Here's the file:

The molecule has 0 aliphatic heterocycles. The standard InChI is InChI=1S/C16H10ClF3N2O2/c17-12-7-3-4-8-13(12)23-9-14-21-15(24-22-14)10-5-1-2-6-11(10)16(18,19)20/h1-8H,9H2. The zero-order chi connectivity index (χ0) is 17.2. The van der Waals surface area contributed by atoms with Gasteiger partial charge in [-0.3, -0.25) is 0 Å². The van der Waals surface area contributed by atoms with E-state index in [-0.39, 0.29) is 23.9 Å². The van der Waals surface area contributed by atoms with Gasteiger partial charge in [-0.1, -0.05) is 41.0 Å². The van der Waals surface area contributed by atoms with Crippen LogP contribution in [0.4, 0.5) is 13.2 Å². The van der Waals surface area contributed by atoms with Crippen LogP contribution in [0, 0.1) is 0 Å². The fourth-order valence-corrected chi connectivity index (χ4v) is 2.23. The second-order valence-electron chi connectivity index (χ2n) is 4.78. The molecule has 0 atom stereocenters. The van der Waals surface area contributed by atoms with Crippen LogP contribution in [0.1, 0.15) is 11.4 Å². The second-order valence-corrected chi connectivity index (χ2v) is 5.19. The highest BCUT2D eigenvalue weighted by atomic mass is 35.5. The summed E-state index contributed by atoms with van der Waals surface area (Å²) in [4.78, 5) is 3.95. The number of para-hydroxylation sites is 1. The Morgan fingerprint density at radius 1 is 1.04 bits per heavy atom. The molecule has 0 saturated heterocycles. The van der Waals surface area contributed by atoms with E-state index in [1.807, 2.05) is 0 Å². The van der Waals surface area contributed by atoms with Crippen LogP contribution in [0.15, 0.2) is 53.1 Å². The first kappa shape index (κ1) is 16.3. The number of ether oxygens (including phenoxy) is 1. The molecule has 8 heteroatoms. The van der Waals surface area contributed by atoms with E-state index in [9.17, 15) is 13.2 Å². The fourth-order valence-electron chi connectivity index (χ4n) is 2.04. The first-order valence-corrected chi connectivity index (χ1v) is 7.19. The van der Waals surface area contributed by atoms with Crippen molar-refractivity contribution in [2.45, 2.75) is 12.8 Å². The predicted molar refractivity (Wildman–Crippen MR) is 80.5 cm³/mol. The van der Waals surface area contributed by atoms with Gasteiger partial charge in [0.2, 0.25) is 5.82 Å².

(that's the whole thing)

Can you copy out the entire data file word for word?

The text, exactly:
The molecule has 0 aliphatic heterocycles. The standard InChI is InChI=1S/C16H10ClF3N2O2/c17-12-7-3-4-8-13(12)23-9-14-21-15(24-22-14)10-5-1-2-6-11(10)16(18,19)20/h1-8H,9H2. The zero-order chi connectivity index (χ0) is 17.2. The van der Waals surface area contributed by atoms with Gasteiger partial charge in [-0.3, -0.25) is 0 Å². The van der Waals surface area contributed by atoms with E-state index in [-0.39, 0.29) is 23.9 Å². The van der Waals surface area contributed by atoms with Gasteiger partial charge in [-0.1, -0.05) is 41.0 Å². The van der Waals surface area contributed by atoms with Crippen LogP contribution in [0.4, 0.5) is 13.2 Å². The van der Waals surface area contributed by atoms with Crippen LogP contribution in [0, 0.1) is 0 Å². The fourth-order valence-corrected chi connectivity index (χ4v) is 2.23. The second-order valence-electron chi connectivity index (χ2n) is 4.78. The molecule has 0 atom stereocenters. The van der Waals surface area contributed by atoms with Crippen LogP contribution in [0.1, 0.15) is 11.4 Å². The second-order valence-corrected chi connectivity index (χ2v) is 5.19. The highest BCUT2D eigenvalue weighted by atomic mass is 35.5. The summed E-state index contributed by atoms with van der Waals surface area (Å²) in [4.78, 5) is 3.95. The number of para-hydroxylation sites is 1. The Morgan fingerprint density at radius 1 is 1.04 bits per heavy atom. The molecule has 0 saturated heterocycles. The van der Waals surface area contributed by atoms with E-state index in [1.807, 2.05) is 0 Å². The van der Waals surface area contributed by atoms with Crippen LogP contribution in [0.15, 0.2) is 53.1 Å². The first kappa shape index (κ1) is 16.3. The number of ether oxygens (including phenoxy) is 1. The molecule has 8 heteroatoms. The van der Waals surface area contributed by atoms with E-state index in [9.17, 15) is 13.2 Å². The fourth-order valence-electron chi connectivity index (χ4n) is 2.04. The first-order valence-corrected chi connectivity index (χ1v) is 7.19. The van der Waals surface area contributed by atoms with Crippen molar-refractivity contribution in [2.45, 2.75) is 12.8 Å². The predicted molar refractivity (Wildman–Crippen MR) is 80.5 cm³/mol. The van der Waals surface area contributed by atoms with Gasteiger partial charge in [0.2, 0.25) is 5.82 Å².